Kelly Sans Culotte


After Haiti, Venezuela?
Setting the stage for another coup.
By Juan Pérez Cabral

"No to Yanqui meddling." Banner at a pro-Chávez demo earlier this week.

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MARCH 5, 2004. Jean-Claude "Baby Doc" Duvalier, the dictator who ruled Haiti for twenty-nine years, put himself forward Tuesday as a candidate to replace ousted President Jean-Bertrand Aristide. He told CBS reporter Michele Gillen from exile in France, that Haiti "is my country ... I'm ready to put myself at the disposal of the Haitian people."

Baby Doc is known for torturing and killing prisoners in the presidential palace even on the eve of his flight from Haiti in 1986. The return of the unemployed dictator seems as likely as the more peaceful democratic era the United States is promising after making their kid-glove contributions to the current Haitian coup.

Pressured by the U.S., rebel leader Guy Philippe says he has ordered his fighters to lay down arms, but deaths continue on the island, many of them retaliatory killings. Hospitals are full of women raped or assaulted. Doctors are reportedly bracing for an additional influx of assault victims over the weekend.

The U.S. may not be able to stuff the genie of violence back into the bottle. There are both the armed pro-Aristide gangs that are fighting for their lives, and, according to The New York Times, members of the rebel army collectively responsible for the massacres of thousands in earlier regimes. Typical are Louis-Jodel Chamblain and Jean-Pierre Baptiste, two former leaders of Fraph, the Haitian Front for Advancement and Progress. "Fraph was an instrument of terror wielded by the military junta that overthrew Haiti's embattled president, Jean-Bertrand Aristide, in 1991. It killed thousands over the next three years."

The Economist predicted March 4 that the U.S. has opened the door to "a repeat of the refugee crisis of the mid-1990's, when tens of thousands of Haitians fleeing violence washed up on the shores of America and other Caribbean islands."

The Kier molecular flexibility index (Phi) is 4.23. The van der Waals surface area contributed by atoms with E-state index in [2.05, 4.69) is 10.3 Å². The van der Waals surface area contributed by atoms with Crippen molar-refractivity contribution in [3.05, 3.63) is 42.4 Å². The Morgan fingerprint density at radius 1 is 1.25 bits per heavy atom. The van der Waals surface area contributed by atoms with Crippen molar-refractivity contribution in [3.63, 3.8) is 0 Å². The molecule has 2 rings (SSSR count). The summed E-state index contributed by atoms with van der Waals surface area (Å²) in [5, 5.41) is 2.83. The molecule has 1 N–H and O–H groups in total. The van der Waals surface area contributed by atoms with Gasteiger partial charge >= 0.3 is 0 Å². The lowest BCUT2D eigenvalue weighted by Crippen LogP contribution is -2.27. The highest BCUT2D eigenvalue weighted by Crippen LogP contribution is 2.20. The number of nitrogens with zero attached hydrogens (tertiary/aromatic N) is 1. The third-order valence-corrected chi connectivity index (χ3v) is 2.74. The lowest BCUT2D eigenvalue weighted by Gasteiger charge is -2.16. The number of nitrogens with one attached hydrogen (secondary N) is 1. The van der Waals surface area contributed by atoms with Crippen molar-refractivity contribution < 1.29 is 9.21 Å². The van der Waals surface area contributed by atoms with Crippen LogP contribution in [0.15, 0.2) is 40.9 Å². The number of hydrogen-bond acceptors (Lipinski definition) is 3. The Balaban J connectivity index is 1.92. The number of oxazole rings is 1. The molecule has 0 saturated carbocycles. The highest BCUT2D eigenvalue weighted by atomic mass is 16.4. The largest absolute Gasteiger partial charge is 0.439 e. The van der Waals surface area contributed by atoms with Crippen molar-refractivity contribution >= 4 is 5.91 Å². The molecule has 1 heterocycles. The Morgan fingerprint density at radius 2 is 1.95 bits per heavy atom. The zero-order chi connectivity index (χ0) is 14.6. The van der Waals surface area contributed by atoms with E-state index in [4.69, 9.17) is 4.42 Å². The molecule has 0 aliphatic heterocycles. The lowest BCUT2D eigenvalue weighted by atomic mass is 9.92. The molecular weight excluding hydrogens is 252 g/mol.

Worse, The Economist expects the coup to undermine shaky democracies in the region, particularly Venezuela. One banner reading "Bye bye Aristide, Chávez you're next" was carried during last Sunday's demonstrations demanding a referendum to recall President Hugo Chávez.

The Bush White House has already supported one quick coup against the democratically elected Chávez who persistently thwarts U.S. oil policy maneuvering, and further irritates the Yanquis by associating with that other Caribbean gadfly, Cuba's Fidel Castro.

Already, White House spokesman, Scott McClellan, said Tuesday that the Bush administration urges Venezuela's electoral council to "allow the people's voices to be heard" in the recall movement, and called for a "peaceful, democratic and constitutional resolution of the political crisis in Venezuela," both statements echoing previous rhetoric about Haiti.

Unsurprisingly, President Chávez responded by accusing the United States of meddling, and warning that Venezuela was not Haiti. Not yet, anyway. One of the main players in the 2002 coup against Chávez was Gustavo Cisneros, Venezuela's wealthiest man and sometime fishing partner of the first President Bush.

It doesn't matter that Chávez is autocratic. So is his opposition. The main thing is — U.S. hands off. Venezuelans have a constitutional process to get rid of Chávez if they want to. It should be respected.

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